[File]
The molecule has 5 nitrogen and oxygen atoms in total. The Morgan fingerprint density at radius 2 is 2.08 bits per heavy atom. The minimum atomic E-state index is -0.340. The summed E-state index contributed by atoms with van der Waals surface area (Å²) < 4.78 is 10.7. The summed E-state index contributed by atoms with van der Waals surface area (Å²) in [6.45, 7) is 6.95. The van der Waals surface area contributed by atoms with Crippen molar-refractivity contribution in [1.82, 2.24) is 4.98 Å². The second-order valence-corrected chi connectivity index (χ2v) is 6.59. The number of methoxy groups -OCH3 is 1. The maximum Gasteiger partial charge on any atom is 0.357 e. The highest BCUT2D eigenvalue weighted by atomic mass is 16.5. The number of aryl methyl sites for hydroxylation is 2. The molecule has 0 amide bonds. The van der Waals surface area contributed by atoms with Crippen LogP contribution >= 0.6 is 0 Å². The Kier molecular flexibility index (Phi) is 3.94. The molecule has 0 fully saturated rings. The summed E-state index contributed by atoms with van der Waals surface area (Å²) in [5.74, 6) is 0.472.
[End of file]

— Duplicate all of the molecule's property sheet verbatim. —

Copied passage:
The molecule has 5 nitrogen and oxygen atoms in total. The Morgan fingerprint density at radius 2 is 2.08 bits per heavy atom. The minimum atomic E-state index is -0.340. The summed E-state index contributed by atoms with van der Waals surface area (Å²) < 4.78 is 10.7. The summed E-state index contributed by atoms with van der Waals surface area (Å²) in [6.45, 7) is 6.95. The van der Waals surface area contributed by atoms with Crippen molar-refractivity contribution in [1.82, 2.24) is 4.98 Å². The second-order valence-corrected chi connectivity index (χ2v) is 6.59. The number of methoxy groups -OCH3 is 1. The maximum Gasteiger partial charge on any atom is 0.357 e. The highest BCUT2D eigenvalue weighted by atomic mass is 16.5. The number of aryl methyl sites for hydroxylation is 2. The molecule has 0 amide bonds. The van der Waals surface area contributed by atoms with Crippen LogP contribution >= 0.6 is 0 Å². The Kier molecular flexibility index (Phi) is 3.94. The molecule has 0 fully saturated rings. The summed E-state index contributed by atoms with van der Waals surface area (Å²) in [5.74, 6) is 0.472.